1 Answer | Add Yours
I think that one of the most stunning images or reference to religion is how Douglass describes the ringing of "the church bell" and the ringing of the "slave auction bell" as one in the same. The implication here is that the institution of slavery was assisted through Christianity. This is not to say that the religion made slavery possible, but rather brings out what Douglass sees as a fundamental hypocrisy. The most brutal of slaveowners were also the most passionate of church- goers. This is a direct reference to how those who approach Christianity in the truest of ways would have to stand against slavery. Slave owners or proponents of slavery could not be authentically religious or profess to know anything about the religion, in Douglass' mind. Douglass' continual references to slavery is pitted in this "false" vs. "true" Christian view of the world. For Douglass, "true" Christianity would condemn slavery in no uncertain terms. An inauthentic Christian, in Douglass' mind, would allow slavery to exist. It is here where the supposedly "pious" slave owner receives the most amount of criticism from Douglass. This is where the greatest amount of references to religion exist in the narrative, as Douglass uses the analysis and reference to religion to stress how "false" vs. "true" expressions help to either perpetuate or stop the institution of slavery.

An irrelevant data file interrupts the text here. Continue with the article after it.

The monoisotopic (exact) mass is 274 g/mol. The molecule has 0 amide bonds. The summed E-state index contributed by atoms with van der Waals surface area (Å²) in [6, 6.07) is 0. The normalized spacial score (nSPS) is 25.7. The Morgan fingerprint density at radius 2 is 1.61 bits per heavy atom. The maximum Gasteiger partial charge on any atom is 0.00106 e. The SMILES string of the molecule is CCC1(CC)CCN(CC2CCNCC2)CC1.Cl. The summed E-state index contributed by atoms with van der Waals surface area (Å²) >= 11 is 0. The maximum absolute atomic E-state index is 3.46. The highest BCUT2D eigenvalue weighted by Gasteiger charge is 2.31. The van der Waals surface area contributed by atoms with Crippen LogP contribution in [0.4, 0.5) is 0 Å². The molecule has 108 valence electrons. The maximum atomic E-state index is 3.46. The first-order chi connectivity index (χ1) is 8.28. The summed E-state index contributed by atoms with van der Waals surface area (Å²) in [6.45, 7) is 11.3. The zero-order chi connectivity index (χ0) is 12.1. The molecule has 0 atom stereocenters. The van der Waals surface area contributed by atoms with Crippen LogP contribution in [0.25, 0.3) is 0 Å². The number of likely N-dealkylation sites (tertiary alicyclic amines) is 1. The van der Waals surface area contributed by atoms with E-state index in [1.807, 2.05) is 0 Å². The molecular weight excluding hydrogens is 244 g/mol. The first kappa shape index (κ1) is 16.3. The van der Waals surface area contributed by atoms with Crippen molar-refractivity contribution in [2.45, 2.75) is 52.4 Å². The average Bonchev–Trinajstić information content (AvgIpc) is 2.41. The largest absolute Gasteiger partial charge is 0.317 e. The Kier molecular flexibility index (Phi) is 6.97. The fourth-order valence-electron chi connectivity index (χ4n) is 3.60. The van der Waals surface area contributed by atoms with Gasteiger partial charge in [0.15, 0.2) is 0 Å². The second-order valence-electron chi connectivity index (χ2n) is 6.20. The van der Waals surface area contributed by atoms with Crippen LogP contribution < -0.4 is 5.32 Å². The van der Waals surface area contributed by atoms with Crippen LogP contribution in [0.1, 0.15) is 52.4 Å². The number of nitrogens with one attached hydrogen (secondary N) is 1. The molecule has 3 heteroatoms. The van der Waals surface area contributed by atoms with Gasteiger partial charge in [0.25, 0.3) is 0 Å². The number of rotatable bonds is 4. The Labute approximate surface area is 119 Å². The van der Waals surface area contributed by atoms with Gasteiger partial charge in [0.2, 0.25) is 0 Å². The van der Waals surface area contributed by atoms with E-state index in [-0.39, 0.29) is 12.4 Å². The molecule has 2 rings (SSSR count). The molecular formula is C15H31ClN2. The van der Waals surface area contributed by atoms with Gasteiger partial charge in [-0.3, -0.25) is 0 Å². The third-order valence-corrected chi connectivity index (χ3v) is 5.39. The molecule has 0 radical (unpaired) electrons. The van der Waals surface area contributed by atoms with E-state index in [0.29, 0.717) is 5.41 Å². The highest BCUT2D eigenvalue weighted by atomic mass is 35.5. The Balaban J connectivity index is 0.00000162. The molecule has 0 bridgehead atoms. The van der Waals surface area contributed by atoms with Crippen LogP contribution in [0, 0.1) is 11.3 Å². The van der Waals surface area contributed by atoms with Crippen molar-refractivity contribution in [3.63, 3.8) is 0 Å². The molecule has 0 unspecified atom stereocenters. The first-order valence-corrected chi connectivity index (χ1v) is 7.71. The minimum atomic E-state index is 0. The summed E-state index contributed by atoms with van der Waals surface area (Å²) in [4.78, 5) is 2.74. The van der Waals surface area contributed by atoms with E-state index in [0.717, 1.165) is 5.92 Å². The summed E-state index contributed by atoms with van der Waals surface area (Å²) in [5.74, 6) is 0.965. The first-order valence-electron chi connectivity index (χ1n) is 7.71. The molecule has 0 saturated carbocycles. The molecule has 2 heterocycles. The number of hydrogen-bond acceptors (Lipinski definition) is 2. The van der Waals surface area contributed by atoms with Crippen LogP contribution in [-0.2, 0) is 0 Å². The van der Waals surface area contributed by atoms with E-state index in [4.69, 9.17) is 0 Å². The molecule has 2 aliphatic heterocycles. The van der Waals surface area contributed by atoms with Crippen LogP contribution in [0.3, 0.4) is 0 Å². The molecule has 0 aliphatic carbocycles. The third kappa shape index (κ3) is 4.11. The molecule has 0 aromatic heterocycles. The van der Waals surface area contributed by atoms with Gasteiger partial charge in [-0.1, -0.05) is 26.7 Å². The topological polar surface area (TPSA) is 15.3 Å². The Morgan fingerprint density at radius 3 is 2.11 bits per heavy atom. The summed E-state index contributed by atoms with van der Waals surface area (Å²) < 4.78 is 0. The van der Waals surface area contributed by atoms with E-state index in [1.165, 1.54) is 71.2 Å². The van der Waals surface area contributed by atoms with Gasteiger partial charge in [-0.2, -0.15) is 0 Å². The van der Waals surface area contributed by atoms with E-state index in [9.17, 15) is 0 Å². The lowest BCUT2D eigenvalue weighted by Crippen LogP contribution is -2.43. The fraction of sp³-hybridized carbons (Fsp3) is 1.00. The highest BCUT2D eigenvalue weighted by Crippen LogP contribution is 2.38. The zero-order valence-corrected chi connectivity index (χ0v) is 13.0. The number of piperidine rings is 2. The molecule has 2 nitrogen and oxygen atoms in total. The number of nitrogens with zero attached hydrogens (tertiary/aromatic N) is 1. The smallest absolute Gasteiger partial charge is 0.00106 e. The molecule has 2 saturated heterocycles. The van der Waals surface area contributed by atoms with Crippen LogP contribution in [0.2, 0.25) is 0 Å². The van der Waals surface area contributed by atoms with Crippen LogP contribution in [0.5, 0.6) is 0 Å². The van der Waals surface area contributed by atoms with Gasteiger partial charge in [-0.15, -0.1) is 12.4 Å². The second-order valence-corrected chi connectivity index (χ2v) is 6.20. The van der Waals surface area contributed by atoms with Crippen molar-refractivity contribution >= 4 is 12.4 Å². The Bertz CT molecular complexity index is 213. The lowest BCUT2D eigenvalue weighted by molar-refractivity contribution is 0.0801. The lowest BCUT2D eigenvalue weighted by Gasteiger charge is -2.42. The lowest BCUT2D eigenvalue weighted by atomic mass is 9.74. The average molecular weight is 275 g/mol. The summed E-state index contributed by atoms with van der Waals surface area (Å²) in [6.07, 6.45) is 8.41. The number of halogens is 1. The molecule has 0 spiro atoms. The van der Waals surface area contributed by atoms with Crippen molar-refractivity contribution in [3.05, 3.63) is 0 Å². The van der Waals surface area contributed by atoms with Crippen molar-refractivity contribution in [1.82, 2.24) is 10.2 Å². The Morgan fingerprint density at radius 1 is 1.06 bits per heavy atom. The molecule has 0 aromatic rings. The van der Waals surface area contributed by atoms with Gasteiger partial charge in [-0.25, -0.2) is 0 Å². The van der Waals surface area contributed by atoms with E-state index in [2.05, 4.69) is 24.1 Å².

We’ve answered 330,428 questions. We can answer yours, too.Ask a question